I do oppose the extension of slavery, because my judgment and feelings so prompt me; and I am under no obligation to the contrary. If for this you and I must differ, differ we must.'


- Abraham Lincoln, letter to Joshua Speed, August 24, 1855

Source: <http://showcase.netins.net/web/creative/lincoln/speeches/speed.htm
As for issuing the Emancipation Proclamation, that was a worthless piece of paper unless the Union armies were able to succeed in the war and enforce it. If he had issued it in the summer of 1861, Kentucky, Missouri, Maryland and Delaware would almost certainly have seceded, the Union would lose the war, and not a single slave would have been set free. At least that was Lincoln's perspective, and I have to believe he was right about that.


If he was truly opposed to slavery, didn't he "crucify" his feelings and tolerate the continuation of slavery in order to preserve the Union and win the war?
 

brass napoleon

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If he was truly opposed to slavery, didn't he "crucify" his feelings and tolerate the continuation of slavery in order to preserve the Union and win the war?

To an extent. He tolerated the continuation of slavery in the states where it already existed (up until January 1, 1863), but he refused to tolerate the expansion of slavery into the territories, even though allowing unrestricted expansion would preserve the Union (at least for some time) without a drop of blood being spilt.

'Wrong as we think slavery is, we can yet afford to let it alone where it is, because that much is due to the necessity arising from its actual presence in the nation; but can we, while our votes will prevent it, allow it to spread into the National Territories, and to overrun us here in these Free States? If our sense of duty forbids this, then let us stand by our duty, fearlessly and effectively. Let us be diverted by none of those sophistical contrivances wherewith we are so industriously plied and belabored - contrivances such as groping for some middle ground between the right and the wrong, vain as the search for a man who should be neither a living man nor a dead man - such as a policy of "don't care" on a question about which all true men do care - such as Union appeals beseeching true Union men to yield to Disunionists, reversing the divine rule, and calling, not the sinners, but the righteous to repentance - such as invocations to Washington, imploring men to unsay what Washington said, and undo what Washington did.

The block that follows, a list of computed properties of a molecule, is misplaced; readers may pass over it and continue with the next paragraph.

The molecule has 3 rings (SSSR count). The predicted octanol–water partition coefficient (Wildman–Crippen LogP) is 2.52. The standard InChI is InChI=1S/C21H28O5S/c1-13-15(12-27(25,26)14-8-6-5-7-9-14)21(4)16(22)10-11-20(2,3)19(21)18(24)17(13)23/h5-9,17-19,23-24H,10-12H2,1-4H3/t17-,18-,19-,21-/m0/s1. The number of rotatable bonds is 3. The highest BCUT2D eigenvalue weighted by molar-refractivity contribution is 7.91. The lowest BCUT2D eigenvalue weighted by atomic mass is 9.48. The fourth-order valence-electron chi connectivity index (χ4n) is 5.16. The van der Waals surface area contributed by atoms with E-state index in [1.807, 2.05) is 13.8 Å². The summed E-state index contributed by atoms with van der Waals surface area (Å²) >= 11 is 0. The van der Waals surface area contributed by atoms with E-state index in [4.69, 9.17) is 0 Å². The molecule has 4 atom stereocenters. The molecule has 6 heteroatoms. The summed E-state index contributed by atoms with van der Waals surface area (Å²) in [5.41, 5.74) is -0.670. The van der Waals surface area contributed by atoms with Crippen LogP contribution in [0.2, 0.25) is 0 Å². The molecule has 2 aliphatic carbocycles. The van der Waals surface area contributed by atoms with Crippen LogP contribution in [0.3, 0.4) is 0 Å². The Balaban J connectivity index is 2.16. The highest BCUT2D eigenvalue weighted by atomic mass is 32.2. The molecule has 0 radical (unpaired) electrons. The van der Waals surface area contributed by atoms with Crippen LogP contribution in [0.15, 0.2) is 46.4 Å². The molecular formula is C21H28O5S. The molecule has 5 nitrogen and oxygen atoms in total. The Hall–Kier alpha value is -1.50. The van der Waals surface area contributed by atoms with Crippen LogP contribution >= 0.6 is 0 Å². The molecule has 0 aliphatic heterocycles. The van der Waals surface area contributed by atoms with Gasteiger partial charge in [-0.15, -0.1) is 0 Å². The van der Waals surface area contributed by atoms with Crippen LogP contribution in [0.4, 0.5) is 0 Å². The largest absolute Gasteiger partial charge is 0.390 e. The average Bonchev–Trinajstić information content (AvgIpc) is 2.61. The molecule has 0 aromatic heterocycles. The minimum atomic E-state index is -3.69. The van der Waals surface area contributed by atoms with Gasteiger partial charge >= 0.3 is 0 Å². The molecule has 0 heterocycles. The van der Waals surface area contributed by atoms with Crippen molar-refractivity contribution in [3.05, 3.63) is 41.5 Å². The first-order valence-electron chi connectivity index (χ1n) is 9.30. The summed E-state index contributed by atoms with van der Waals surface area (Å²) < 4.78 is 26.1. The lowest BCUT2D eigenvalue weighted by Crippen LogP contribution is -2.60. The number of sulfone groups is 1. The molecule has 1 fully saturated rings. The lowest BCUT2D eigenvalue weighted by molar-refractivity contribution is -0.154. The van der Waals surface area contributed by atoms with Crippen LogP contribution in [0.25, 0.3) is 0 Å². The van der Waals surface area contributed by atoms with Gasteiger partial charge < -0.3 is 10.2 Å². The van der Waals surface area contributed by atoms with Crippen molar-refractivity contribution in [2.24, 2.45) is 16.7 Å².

Neither let us be slandered from our duty by false accusations against us, nor frightened from it by menaces of destruction to the Government nor of dungeons to ourselves. LET US HAVE FAITH THAT RIGHT MAKES MIGHT, AND IN THAT FAITH, LET US, TO THE END, DARE TO DO OUR DUTY AS WE UNDERSTAND IT.'


- Abraham Lincoln, Feb 27, 1860

Source: http://showcase.netins.net/web/creative/lincoln/speeches/cooper.htm
 
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Joined
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But the extent of occupation does not change the fact that he had the constitutional authority once the war began.
I'm sure that you, like myself, has been moved by the epic of Pickett's Charge. The perfectly aligned ranks, brave soldiers, gallant officers. I recall one observer describing the gleaming simmer of the bayonets in the hot July sunshine.
But they lost.
Lincoln wasn't a general he was a politician. He wasn't much for gallant gestures, he was keen on winning. And working within a framework of legal, political and military realities, he won everything: he destroyed slavery and preserved the Union. Now here we are in 2016, lamenting he didn't issue the Emancipation Proclamation after Bull Run, heck before Bull Run! Lincoln would have sighed and replied: "I'm not George Pickett. I must forgo what in your eyes seems like glory. I have content myself with merely victory."